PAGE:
Labour has backed calls to ban Boxing Day shopping in a bid to give retail workers a family break over the holiday season.
Shadow Business Minister Bill Esterson told HuffPost UK that shops should shut on the bank holiday and the public should wait at least ‘one more day’ before they hit the post-Christmas sales.
Ahead of a Commons debate, Esterson revealed that his party supported a petition – signed by 140,000 people - that all retailers should close on Boxing Day.
Until now, individual MPs have expressed their support for the ban, but his remarks made clear that this was now Labour policy.
“Labour supports our 2.7 million retail workers, their families and those retailers who want to act responsibly without the increasing pressure to bring their staff in for ever-longer hours over the Christmas period,” Esterson said.
“Those stores that do not open on Boxing Day - John Lewis, Aldi and Lidl to name a few - saw sales increases last Christmas whilst giving their staff an extra day off.
“The Conservative government should respect the 92% of retail workers who want an extra day to enjoy Christmas with their families.
“Having put in extraordinarily long hours in the run-up to Christmas, they will get just one day to spend with their loved ones. Surely, for their sake, we can all wait one more day for the sales?”
According to the House of Commons Library, 365,000 people in the UK retail industry worked on Boxing Day in 2014, equivalent to 12% of those working in retail overall.
The e-petition, which triggered a debate by MPs in Westminster Hall on Monday, followed years of campaigning by trade unions such as Usdaw.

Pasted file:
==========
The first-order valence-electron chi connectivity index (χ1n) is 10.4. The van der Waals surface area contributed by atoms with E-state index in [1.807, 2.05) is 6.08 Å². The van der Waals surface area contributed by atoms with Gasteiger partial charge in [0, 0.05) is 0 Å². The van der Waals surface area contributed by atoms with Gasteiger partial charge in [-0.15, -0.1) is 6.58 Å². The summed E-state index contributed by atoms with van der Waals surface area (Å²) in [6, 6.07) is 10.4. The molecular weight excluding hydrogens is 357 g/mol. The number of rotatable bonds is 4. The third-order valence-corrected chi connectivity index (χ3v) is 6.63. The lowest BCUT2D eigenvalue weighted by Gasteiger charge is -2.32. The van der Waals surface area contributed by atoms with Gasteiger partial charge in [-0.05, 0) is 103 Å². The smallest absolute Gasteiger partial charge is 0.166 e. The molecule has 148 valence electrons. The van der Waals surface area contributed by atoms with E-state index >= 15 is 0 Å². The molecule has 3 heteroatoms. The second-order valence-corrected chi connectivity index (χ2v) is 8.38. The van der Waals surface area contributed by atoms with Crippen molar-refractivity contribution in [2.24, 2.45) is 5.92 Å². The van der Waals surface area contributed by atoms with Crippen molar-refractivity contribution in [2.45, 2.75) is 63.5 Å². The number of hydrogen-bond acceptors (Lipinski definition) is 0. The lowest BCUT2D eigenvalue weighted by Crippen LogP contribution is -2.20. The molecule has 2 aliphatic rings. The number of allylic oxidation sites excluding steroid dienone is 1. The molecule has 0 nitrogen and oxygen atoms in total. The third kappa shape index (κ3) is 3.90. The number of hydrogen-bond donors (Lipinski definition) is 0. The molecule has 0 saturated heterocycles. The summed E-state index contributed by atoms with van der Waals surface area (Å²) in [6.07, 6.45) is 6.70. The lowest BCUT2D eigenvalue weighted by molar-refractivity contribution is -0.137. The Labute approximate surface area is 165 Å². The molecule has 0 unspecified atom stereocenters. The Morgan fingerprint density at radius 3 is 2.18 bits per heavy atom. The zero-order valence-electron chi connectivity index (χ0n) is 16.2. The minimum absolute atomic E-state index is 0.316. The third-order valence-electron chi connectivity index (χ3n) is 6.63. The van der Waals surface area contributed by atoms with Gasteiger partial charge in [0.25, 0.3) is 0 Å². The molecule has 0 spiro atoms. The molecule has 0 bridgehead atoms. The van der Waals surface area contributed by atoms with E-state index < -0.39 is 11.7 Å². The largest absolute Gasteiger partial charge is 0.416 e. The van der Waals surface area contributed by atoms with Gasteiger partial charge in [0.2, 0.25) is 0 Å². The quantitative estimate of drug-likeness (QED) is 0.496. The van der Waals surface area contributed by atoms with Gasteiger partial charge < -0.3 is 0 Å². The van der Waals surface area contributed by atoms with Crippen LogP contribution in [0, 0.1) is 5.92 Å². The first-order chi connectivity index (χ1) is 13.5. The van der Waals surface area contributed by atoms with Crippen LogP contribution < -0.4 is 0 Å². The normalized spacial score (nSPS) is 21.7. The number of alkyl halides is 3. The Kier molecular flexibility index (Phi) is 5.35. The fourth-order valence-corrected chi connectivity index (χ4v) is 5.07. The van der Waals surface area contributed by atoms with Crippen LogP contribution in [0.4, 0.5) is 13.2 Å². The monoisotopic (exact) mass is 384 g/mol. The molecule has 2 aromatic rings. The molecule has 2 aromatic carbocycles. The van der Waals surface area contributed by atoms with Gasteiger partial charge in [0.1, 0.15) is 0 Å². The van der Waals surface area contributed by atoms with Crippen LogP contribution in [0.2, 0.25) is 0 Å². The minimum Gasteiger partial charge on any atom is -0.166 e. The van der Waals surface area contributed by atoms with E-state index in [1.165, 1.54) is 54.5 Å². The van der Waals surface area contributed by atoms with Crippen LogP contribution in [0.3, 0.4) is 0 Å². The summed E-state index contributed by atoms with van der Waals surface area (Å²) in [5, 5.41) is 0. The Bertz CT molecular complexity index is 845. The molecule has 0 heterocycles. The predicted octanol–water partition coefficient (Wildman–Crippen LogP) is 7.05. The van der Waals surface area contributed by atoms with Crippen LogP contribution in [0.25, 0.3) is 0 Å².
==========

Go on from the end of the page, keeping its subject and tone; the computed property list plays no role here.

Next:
The petition states:
“Christmas is a family time. The one day is not enough time to see two sides of families. Retail workers work extremely hard during the Christmas run up and only get the one day.
“If only everywhere could be closed Boxing Day! Some things are needed over the festive period; retail isn’t one of them.”
But in its response to the petition, a government spokesman said: “We do not believe it is for central government to tell businesses how to run their shops or how best to serve their customers. Therefore we are not proposing to ban shops from opening on Boxing Day.”
Labour MP Helen Jones, who chairs the Petitions Committee and will lead the debate, said the current system of Boxing Day sales exploits lower paid workers.
“I went from feeling quite indifferent about Boxing Day openings to believing it does exploit very low paid workers, who often have to work late on Christmas Eve to get the shops ready and then have to go in very early on Boxing Day morning.”
A British Retail Consortium spokeswoman insisted Boxing Day is a “popular shopping day”.
“Individual retailers and employers in other sectors such as hospitality will make their own decisions on holiday staffing based on their customers’ needs and preferences.
“Retailers will respond accordingly to cater for customer demand. Most retailers offer flexible shift patterns to ensure time off is distributed fairly among those who don’t wish to work throughout the holiday period.”